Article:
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An old man on the street and your motivation.

About two years ago, I found myself unexpectedly...chasing after a man 🏃‍♀️.


Fortunately, he’s not faster me. And this has nothing to do with me…this is because Hans Kruecken, is 88 years old. It's a VERY hot Tuesday afternoon when a friend and I set out for a walk. We encounter Hans on the sidewalk about 10 minutes down the road.


“I’m lost, can you give me directions?" he asks. "Toronto. I need to get to Toronto."


I look around and wonder how far are we from Toronto? About 75km, is the answer. We also discover Hans is about 25 km from home…which, based on the tag on his scooter, is the local Retirement Residence.


Well shoot.


We consider our options…I mean, what are you supposed to do when you find an 88 year-old man lost in the middle of Aurora on his scooter?


We can’t just give him directions and carry on, can we?


But…can we actually put him on the blue bus? (I can see the headlines now....)


We decide to phone a friend! In this case, Hans' Retirement Residence - and they give us purely precious advice:


Get Hans to Yonge St. and point him north. When he gets to the Main Street, he’ll recognize where he is and he’ll make is way home!

My friend and I exchange a "we are definitely NOT doing THAT" kind of glance.


“I need ze blue bus, to get to Toronto!”


Without any better ideas...we stall.


“Hans, do you see that stop sign up ahead? Can you drive there and wait for us?”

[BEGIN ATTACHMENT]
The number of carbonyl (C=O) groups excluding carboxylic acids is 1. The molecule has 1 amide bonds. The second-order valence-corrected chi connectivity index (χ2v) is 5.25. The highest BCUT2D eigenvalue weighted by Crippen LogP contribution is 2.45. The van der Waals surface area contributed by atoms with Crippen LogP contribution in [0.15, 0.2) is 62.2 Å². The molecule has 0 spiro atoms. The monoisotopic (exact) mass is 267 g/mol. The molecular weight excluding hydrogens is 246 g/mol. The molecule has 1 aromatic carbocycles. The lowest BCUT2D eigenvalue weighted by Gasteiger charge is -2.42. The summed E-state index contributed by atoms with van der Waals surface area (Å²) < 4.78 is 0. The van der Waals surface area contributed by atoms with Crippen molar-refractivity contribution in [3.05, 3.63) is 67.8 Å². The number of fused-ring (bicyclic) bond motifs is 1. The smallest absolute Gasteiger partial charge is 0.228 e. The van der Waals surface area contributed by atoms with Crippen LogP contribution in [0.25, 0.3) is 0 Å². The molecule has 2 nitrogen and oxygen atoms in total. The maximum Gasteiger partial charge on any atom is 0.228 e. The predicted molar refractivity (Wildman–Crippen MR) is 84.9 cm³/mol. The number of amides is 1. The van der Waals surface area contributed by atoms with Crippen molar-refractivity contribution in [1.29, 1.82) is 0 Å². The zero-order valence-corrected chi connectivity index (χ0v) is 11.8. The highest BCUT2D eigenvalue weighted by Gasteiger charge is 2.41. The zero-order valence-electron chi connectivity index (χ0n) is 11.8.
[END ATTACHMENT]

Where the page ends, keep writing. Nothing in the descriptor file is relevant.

“Ugh. Fine.”


He hurries off as we trail along behind…when my phone rings. It’s Hans’ daughter!

She introduces herself and asks me if I still have her father. I assure her we’re all together (mostly…), and then she asks me if I found him on the 404. The 404!


(if you’re not from Toronto, the 404 is an 8-lane major artery feeding the downtown core. It can be a scary place to be in a car…and she would like to know…did I find Hans there on his scooter?!)


“I need ze blue bus!” we hear, as we get to the stop sign. “Ze blue bus! Ze blue bus!”


Hans is clearly losing patience. We arrange a meetup with his daughter, and as I hang up the phone, Hans face is soaked with suspicion. I tell Hans with all the sincerity and innocence I can muster:


“I want to get you to the blue bus Hans, but I don’t know where it is. Can we go to the office so I can look it up?”

(sigh) “Fine,” he replies, with a dramatic roll of his impatient eyes.


We ask Hans to drive to the next stop sign (again), and wait for us (again).


He scoots on ahead of us (again), and then...we see it.


He glances back.

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He glances back (again).

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He crouches down. And he accelerates.

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That’s right. Hans is going for optimal aerodynamics on that scooter. He is on to us.


Hans knows we are NEVER going to put him on that blue bus…and he’s making a break for it.


And now the 88 year-old man we're supposed to be saving, is on the run!


But fortunately, he’s not faster than me 😁.


And this has nothing to do with me…this is because Hans’ scooter is low on battery! We break into a run, catch up to Hans and lure him into the parking lot with a glass of water. His daughter arrives and Hans knows…it is Mission Impossible for today. The blue bus was just not meant to be.


Or at least, not yet....

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And I love everything about Hans.